Finnspiration Smiles Fund

Photo of Finn SullivanThe Finnspiration Smiles Fund: Helping Kids be Kids.

The Finnspiration Smiles Fund funds projects to improve the experience of kids undergoing medical treatment for cancer. Our goal with this Fund is to help kids just be kids, to help kids like Finn to run, jump, bounce, dance, sing, smile, love, and ride while in treatment.

The Finnspiration Smiles fund is made up mostly of the donations made to us by schools participating in PJs with a Purpose events, kids donating birthday money, and funds raised at bake sales and other kid-spired fundraisers, as well as funds given by larger groups such as Hockey Fights Cancer and Telus Communications.

We take what we have learned about Finn’s joy of life and during our family’s experience of kid’s cancer treatment and combine that with the Finnspiration funds to create and implement changes designed to put smiles on the faces of kids going through treatment today.

In 2013 we dedicated money in the Finnspiration Smiles Fund to a project designed to transform the experience of children undergoing radiation therapy at the BC Cancer Agency in Vancouver.

You see, children with cancer who must undergo radiation treatment are not treated at BC Children’s Hospital. Rather, they are treated at the BC Cancer Agency – in a facility and program originally designed to treat adults. Efforts have been made in the past few years to provide a more child friendly atmosphere for children receiving treatment at the BC Cancer Agency but much more was needed. Funds from the Finnspiration Smiles Fund and family input from the Team Finn Foundation have now been dedicated to make the experience of receiving radiation treatment as low stress as possible. For example, nurses and radiation technicians at the BC Cancer Agency are receiving training on how to work with children and families to make the otherwise scary radiation experience as stress-free as possible.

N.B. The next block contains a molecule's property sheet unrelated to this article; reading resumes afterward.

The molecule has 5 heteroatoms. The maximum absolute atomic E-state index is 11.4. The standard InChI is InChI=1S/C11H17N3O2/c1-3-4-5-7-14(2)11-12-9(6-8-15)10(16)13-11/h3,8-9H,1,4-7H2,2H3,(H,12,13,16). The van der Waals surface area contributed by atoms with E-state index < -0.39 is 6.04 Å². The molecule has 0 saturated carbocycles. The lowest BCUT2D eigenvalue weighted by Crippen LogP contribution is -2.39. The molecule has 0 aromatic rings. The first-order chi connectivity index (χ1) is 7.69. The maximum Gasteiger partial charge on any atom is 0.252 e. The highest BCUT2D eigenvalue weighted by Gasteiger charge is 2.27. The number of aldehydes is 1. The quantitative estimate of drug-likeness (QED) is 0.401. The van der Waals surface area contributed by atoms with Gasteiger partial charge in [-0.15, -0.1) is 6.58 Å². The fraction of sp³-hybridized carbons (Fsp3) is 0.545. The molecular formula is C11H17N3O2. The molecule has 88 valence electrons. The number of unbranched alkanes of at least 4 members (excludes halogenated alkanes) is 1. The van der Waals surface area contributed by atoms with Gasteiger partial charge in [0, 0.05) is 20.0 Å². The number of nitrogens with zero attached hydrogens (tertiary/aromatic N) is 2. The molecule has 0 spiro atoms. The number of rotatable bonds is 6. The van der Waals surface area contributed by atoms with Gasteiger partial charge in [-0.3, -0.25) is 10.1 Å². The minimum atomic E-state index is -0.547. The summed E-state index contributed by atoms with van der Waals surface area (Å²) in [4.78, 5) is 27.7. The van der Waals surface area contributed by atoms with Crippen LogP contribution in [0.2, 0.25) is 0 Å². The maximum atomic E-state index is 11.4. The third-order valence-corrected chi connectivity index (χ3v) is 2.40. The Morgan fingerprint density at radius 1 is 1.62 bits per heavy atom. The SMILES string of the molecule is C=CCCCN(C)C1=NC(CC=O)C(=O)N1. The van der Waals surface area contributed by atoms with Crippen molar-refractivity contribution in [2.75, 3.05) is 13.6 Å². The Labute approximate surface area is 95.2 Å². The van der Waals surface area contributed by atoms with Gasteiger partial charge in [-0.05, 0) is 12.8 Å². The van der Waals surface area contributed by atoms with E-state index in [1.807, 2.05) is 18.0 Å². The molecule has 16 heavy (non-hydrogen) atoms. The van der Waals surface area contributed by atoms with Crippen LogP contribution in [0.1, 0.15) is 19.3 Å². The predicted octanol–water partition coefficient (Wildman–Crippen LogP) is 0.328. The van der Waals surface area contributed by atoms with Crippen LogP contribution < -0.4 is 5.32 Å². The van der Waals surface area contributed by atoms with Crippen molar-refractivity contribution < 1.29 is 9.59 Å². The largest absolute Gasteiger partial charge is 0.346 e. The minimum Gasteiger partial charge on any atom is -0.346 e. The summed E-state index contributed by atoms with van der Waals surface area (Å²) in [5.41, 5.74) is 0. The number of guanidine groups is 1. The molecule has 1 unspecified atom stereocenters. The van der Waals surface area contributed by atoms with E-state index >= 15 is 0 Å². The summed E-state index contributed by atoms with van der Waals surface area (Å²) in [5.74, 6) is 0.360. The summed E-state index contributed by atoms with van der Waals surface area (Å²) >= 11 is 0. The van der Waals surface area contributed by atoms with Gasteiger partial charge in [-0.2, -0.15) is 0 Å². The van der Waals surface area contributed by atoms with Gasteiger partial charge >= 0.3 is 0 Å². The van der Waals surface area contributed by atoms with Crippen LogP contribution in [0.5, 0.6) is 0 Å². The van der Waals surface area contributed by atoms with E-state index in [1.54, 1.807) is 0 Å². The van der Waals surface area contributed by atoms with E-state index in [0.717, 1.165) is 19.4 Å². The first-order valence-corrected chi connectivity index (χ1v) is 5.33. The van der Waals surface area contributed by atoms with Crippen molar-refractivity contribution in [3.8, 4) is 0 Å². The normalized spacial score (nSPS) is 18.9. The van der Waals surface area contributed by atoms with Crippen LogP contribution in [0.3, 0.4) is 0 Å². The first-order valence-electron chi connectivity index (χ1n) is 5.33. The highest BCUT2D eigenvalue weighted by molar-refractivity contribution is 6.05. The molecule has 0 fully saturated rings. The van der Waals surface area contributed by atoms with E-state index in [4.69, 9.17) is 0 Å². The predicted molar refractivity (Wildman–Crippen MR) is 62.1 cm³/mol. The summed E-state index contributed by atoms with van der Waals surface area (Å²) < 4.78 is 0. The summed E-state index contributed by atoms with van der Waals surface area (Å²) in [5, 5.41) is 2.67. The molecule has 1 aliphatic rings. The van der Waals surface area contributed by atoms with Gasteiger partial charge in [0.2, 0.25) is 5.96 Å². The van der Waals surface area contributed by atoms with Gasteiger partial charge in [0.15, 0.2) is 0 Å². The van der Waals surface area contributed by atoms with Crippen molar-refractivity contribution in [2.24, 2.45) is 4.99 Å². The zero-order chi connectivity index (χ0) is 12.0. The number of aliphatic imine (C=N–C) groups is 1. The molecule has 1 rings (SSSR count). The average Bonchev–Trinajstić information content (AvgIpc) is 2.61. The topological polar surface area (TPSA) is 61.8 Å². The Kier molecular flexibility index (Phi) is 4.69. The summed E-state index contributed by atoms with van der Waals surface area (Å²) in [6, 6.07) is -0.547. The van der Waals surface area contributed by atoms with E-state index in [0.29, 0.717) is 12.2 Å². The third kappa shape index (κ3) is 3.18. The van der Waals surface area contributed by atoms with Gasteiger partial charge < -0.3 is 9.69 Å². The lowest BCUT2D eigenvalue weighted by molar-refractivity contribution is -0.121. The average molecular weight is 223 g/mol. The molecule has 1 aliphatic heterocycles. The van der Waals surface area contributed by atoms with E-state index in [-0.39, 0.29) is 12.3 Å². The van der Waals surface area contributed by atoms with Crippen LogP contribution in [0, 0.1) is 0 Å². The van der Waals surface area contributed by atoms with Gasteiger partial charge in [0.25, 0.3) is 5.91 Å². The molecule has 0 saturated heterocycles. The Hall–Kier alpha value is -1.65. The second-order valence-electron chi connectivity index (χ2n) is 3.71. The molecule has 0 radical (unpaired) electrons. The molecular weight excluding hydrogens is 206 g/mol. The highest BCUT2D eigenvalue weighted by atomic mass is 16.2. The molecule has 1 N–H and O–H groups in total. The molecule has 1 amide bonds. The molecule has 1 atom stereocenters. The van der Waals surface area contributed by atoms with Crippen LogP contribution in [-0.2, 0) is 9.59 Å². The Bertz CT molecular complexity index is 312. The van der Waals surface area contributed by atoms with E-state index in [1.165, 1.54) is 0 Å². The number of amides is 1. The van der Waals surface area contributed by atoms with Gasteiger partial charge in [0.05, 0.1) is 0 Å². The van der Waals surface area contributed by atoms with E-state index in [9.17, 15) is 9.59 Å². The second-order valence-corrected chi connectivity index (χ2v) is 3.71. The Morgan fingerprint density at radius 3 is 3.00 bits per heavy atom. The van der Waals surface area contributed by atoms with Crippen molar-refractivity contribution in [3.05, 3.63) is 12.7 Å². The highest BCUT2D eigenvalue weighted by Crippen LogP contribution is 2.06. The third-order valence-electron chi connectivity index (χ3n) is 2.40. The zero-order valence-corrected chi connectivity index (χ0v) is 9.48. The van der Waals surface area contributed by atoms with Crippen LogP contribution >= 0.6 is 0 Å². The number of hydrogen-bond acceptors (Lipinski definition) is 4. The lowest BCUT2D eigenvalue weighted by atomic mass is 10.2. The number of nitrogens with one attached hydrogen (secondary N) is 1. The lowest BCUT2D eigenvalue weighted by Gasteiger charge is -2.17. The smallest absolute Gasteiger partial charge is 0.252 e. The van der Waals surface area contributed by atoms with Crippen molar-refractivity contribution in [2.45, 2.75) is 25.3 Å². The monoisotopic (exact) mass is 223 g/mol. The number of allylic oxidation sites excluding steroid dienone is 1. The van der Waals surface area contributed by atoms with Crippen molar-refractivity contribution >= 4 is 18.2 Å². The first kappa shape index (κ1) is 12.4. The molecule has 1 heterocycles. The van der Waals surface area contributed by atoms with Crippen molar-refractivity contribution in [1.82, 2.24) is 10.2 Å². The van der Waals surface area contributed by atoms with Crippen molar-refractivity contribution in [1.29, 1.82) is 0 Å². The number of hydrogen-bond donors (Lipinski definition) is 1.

Here are some of the changes made possible with the Finnspiration Smiles Fund in 2013:

Picture of Recovery Room - Before and After the makeover

Walls of the paediatric recovery room at the BC Cancer Agency have been magically transformed from a dull brown to a beautiful, relaxing scene of the Pacific North-West.

Radiation masks before (all white blank masks) and after - painted in the image of Spiderman.

Scary radiation masks used for kids with upper body cancers are being transformed into cool super hero and sports masks.

While the painted masks are not only less scary, they also provide a sense of empowerment to the child.

Picture of a child receiving radiation treatment while watching an ipad (no anaesthesia necessary!)

Tablets were purchased and loaded with cool movies and apps for adolescents aged 1 to 21. Engineers at the BC Cancer Agency designed an arm to attach the tablets to the radiation machine. Tablets distract and calm children before, after and during treatment – reducing the number of anesthetics kids have to endure.

We used some of the money that schools raised in 2013-2014 to help transform a rather tired looking tub room used by oncology (and other) patients at BC Children’s Hospital into a warm and welcoming place of comfort and relaxation:

Before...

Another before shot

Another before shot

Room Transformed!

After: transformed into a kid friendly room designed to minimize the stress of treatment

 

 

In 2014, we met with the doctors and nurses at BC Children’s Hospital to discuss virtual reality as a pain management tool resulting in a pilot project that uses virtual reality goggles to calm and distract children going through cancer treatments in 2015. A portion of the funds raised for the Finnspiration Smiles Fund since 2014 have been earmarked for to further develop and purchase virtual reality technology to be used by kids with cancer at BC Children’s Hospital.

With your help, we will continue to take on a new and exciting initiatives to transform the experience of kids receiving treatment.

 

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Today I had the great privilege of sitting on the Scientific Advisory Board reviewing the performance of the Canadian Cancer Clinical Trial Network (3CTN).

Rewarding to hear about the progress and sobering to learn about the challenges across Canada for both kids and adults.
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